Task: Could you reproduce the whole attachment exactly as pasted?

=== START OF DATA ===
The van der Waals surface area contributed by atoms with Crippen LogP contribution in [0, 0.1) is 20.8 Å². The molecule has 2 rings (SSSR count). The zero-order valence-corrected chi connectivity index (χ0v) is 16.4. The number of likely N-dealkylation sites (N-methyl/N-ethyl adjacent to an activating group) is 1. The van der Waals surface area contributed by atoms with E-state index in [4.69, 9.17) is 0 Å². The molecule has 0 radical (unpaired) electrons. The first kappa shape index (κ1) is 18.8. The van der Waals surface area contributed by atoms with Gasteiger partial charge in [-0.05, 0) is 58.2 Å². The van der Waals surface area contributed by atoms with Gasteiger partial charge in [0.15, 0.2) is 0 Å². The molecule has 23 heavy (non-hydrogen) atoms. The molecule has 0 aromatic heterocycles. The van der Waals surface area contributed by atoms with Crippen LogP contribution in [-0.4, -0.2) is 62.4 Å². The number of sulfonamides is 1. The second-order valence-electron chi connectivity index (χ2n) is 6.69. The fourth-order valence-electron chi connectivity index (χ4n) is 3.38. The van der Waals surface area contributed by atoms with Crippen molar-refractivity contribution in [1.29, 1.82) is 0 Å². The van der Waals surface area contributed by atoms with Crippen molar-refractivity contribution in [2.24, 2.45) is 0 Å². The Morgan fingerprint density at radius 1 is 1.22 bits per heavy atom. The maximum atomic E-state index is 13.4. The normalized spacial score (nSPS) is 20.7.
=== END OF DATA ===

The van der Waals surface area contributed by atoms with Crippen LogP contribution in [0, 0.1) is 20.8 Å². The molecule has 2 rings (SSSR count). The zero-order valence-corrected chi connectivity index (χ0v) is 16.4. The number of likely N-dealkylation sites (N-methyl/N-ethyl adjacent to an activating group) is 1. The van der Waals surface area contributed by atoms with E-state index in [4.69, 9.17) is 0 Å². The molecule has 0 radical (unpaired) electrons. The first kappa shape index (κ1) is 18.8. The van der Waals surface area contributed by atoms with Gasteiger partial charge in [-0.05, 0) is 58.2 Å². The van der Waals surface area contributed by atoms with Gasteiger partial charge in [0.15, 0.2) is 0 Å². The molecule has 23 heavy (non-hydrogen) atoms. The molecule has 0 aromatic heterocycles. The van der Waals surface area contributed by atoms with Crippen LogP contribution in [-0.4, -0.2) is 62.4 Å². The number of sulfonamides is 1. The second-order valence-electron chi connectivity index (χ2n) is 6.69. The fourth-order valence-electron chi connectivity index (χ4n) is 3.38. The van der Waals surface area contributed by atoms with Crippen molar-refractivity contribution in [1.29, 1.82) is 0 Å². The van der Waals surface area contributed by atoms with Crippen molar-refractivity contribution in [2.24, 2.45) is 0 Å². The Morgan fingerprint density at radius 1 is 1.22 bits per heavy atom. The maximum atomic E-state index is 13.4. The normalized spacial score (nSPS) is 20.7.